Unpublished government data indicates that mastectomy rates have jumped 44% in fifteen years, across all age groups. Most disturbingly, the upward trend is just as drastic (41%) in women aged 15–44 years old – evidence that breast cancer incidence is rising in all age groups, and is not just a disease of ageing.

THERE ARE ABOUT 100,000 synthetic chemicals on sale in Europe. Their production has increased enormously since the Second World War, and their residues have now spread widely into air, soil, water, sediments, wildlife and its habitats, and human tissues. We are exposed every day to pesticide residues in food and to synthetic chemicals in consumer products. For the vast majority of these substances, no adequate toxicity data has been collected. By 1985 it could be stated: “Of the 45,000 toxic chemicals listed by the US National Institute of Safety and Health in 1980, 2,500 were identified as carcinogens, 2,700 as mutagens [causing genetic change] and 300 as teratogens [causing malformation of an embryo]. Less than 7,000 had been adequately tested.”

Today, over 400 chemicals are currently thought by European regulatory authorities to disrupt the hormone system and are suspected to be linked to hormonally dependent cancers. Hundreds of independent scientists have signed the international Prague Declaration expressing concern about endocrine-disrupting chemicals. However, regulatory science lags behind and precautionary action is not yet being taken.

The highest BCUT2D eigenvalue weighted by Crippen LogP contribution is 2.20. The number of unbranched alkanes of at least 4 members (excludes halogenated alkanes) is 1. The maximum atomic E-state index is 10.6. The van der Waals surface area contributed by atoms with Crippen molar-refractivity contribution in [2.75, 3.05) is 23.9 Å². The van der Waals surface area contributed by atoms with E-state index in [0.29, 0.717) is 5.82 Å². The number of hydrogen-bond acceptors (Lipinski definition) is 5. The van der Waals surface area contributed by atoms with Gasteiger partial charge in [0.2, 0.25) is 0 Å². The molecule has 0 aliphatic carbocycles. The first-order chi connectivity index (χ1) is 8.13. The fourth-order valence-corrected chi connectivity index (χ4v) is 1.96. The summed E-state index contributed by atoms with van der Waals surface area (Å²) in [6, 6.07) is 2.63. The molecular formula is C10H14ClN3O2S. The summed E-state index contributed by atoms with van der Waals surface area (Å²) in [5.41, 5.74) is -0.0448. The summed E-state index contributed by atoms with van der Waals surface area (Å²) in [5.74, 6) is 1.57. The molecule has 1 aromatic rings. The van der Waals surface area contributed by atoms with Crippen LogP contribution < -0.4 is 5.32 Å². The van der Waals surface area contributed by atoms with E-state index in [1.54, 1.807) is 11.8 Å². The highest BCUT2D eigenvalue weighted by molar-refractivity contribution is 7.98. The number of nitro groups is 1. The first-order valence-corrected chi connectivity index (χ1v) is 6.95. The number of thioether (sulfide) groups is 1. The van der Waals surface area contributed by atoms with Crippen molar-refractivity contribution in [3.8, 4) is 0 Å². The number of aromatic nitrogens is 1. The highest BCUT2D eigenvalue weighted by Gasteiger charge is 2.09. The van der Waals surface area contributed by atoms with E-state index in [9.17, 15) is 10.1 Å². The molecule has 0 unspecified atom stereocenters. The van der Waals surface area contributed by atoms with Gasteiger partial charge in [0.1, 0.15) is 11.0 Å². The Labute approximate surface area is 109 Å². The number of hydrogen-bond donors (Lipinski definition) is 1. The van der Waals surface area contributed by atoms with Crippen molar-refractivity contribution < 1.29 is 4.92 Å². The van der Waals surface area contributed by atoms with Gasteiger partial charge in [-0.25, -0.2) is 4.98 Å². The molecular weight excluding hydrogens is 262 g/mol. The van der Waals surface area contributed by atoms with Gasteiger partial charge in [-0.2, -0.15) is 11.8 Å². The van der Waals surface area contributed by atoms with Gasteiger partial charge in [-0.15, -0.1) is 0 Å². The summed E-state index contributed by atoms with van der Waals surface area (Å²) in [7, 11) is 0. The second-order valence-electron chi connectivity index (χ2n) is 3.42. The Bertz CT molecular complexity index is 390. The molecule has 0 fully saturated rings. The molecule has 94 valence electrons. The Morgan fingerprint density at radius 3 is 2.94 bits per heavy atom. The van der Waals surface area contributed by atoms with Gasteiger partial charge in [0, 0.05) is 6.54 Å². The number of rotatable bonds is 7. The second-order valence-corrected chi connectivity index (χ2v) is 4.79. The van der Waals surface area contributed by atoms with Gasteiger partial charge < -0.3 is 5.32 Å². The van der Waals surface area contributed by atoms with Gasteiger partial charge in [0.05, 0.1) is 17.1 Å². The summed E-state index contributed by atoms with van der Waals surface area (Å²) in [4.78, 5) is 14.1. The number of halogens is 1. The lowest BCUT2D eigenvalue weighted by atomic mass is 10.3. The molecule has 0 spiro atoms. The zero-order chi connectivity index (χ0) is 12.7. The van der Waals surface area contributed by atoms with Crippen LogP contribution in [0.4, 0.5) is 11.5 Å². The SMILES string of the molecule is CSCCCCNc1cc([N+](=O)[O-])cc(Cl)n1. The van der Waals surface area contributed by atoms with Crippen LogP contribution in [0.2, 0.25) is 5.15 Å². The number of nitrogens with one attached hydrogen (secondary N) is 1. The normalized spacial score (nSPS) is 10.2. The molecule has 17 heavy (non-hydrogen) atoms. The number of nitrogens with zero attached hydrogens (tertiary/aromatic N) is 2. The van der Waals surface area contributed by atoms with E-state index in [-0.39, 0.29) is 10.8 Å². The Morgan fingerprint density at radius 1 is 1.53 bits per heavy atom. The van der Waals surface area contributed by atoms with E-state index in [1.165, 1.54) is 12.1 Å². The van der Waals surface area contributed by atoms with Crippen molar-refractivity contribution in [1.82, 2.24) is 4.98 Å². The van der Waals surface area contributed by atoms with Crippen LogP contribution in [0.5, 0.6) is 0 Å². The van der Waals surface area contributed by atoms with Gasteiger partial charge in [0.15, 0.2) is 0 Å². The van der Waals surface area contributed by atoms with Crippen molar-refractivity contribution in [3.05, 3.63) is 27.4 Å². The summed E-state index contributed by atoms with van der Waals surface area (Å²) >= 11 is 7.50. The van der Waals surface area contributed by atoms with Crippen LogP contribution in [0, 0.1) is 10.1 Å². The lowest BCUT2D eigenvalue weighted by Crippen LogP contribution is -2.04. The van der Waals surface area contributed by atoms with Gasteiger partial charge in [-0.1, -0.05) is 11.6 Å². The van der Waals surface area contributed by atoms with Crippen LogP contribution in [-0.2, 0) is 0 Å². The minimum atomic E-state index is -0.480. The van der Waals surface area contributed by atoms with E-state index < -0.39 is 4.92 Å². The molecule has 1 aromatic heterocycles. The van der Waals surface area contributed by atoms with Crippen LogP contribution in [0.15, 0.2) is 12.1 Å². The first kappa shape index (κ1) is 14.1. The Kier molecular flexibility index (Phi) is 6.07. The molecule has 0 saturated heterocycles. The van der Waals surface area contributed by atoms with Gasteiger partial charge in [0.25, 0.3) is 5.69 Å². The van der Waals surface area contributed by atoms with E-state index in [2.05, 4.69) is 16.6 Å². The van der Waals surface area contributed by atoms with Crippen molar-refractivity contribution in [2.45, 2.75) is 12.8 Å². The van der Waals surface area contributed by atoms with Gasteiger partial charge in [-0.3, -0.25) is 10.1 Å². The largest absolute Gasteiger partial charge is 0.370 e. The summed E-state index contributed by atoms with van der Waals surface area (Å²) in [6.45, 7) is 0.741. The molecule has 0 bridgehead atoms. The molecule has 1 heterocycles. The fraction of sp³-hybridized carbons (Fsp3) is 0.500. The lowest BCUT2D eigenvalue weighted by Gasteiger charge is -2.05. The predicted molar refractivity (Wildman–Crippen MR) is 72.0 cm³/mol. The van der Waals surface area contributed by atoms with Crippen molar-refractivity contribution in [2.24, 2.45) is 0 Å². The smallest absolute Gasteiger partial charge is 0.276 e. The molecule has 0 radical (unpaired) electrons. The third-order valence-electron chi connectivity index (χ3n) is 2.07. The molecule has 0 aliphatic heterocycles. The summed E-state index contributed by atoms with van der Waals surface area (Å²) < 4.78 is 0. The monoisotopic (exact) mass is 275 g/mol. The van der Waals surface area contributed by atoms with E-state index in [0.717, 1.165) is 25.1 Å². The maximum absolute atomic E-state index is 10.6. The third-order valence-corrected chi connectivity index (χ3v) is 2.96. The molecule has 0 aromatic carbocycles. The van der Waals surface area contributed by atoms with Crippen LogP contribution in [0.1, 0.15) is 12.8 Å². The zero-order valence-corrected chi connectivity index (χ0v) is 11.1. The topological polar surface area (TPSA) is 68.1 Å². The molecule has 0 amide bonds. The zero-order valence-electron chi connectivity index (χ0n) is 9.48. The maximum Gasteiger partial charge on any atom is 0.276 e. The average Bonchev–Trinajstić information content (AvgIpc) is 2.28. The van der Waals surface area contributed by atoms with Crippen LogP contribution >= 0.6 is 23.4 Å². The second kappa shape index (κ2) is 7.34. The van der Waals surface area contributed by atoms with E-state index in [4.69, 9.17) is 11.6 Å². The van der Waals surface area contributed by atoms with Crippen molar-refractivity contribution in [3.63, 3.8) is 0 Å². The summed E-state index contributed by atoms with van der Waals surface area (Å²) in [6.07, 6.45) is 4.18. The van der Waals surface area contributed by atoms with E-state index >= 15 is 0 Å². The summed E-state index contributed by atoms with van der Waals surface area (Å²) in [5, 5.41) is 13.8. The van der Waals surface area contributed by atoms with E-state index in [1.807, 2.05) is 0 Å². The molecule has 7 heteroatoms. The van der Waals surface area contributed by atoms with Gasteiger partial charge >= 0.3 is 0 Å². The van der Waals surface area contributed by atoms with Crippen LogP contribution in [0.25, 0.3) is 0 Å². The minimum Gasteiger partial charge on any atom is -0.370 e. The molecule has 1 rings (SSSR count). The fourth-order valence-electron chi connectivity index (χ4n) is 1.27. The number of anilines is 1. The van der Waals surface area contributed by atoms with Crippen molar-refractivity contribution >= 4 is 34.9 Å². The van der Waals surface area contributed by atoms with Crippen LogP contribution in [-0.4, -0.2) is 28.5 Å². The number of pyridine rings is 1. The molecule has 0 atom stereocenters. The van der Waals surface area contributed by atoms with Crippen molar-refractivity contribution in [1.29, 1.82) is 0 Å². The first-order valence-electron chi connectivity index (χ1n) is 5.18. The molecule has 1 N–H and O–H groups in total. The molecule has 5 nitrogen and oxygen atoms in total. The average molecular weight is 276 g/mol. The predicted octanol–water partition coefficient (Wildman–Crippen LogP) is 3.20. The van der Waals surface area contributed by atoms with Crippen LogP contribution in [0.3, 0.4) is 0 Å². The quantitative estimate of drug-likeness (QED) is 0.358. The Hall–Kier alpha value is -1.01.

The No More Breast Cancer Campaign is urging the government to acknowledge that lifestyle factors alone cannot fully account for the inexorable rise in breast cancer. It is hoping that the government will introduce a strategic and integrated cross-government plan to reduce people’s exposure to potentially harmful substances in the environment as a precautionary measure. In practice this would mean, for example, new limits to exposure in food to pesticide residues, which currently contaminate over a third of the fresh produce we buy. The use of harmful industrial chemicals – for example, bisphenol-A in tin-can linings – would be curbed. Air pollutants would also be included, and efforts to reduce harmful emissions integrated across government. An effective monitoring system, involving tests for chemicals in volunteers’ blood and body fat, would, for the first time, provide a clear picture of the extent of our own pollution.